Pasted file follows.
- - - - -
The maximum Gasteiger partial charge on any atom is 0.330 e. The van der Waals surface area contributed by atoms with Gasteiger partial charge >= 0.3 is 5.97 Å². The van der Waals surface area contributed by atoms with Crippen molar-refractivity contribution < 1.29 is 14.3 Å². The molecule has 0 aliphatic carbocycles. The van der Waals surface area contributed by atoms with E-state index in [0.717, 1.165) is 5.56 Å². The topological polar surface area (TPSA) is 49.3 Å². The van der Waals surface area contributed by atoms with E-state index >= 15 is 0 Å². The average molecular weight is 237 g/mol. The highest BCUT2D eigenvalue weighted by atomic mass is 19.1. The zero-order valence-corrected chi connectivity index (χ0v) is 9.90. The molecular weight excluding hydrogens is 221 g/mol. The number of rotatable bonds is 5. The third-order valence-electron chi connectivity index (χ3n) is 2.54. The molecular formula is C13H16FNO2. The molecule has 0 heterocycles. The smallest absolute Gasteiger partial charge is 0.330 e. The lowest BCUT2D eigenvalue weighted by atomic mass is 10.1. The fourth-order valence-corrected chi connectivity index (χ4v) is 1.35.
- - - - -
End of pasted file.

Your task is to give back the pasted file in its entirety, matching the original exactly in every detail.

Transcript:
The maximum Gasteiger partial charge on any atom is 0.330 e. The van der Waals surface area contributed by atoms with Gasteiger partial charge >= 0.3 is 5.97 Å². The van der Waals surface area contributed by atoms with Crippen molar-refractivity contribution < 1.29 is 14.3 Å². The molecule has 0 aliphatic carbocycles. The van der Waals surface area contributed by atoms with E-state index in [0.717, 1.165) is 5.56 Å². The topological polar surface area (TPSA) is 49.3 Å². The van der Waals surface area contributed by atoms with E-state index >= 15 is 0 Å². The average molecular weight is 237 g/mol. The highest BCUT2D eigenvalue weighted by atomic mass is 19.1. The zero-order valence-corrected chi connectivity index (χ0v) is 9.90. The molecular weight excluding hydrogens is 221 g/mol. The number of rotatable bonds is 5. The third-order valence-electron chi connectivity index (χ3n) is 2.54. The molecular formula is C13H16FNO2. The molecule has 0 heterocycles. The smallest absolute Gasteiger partial charge is 0.330 e. The lowest BCUT2D eigenvalue weighted by atomic mass is 10.1. The fourth-order valence-corrected chi connectivity index (χ4v) is 1.35.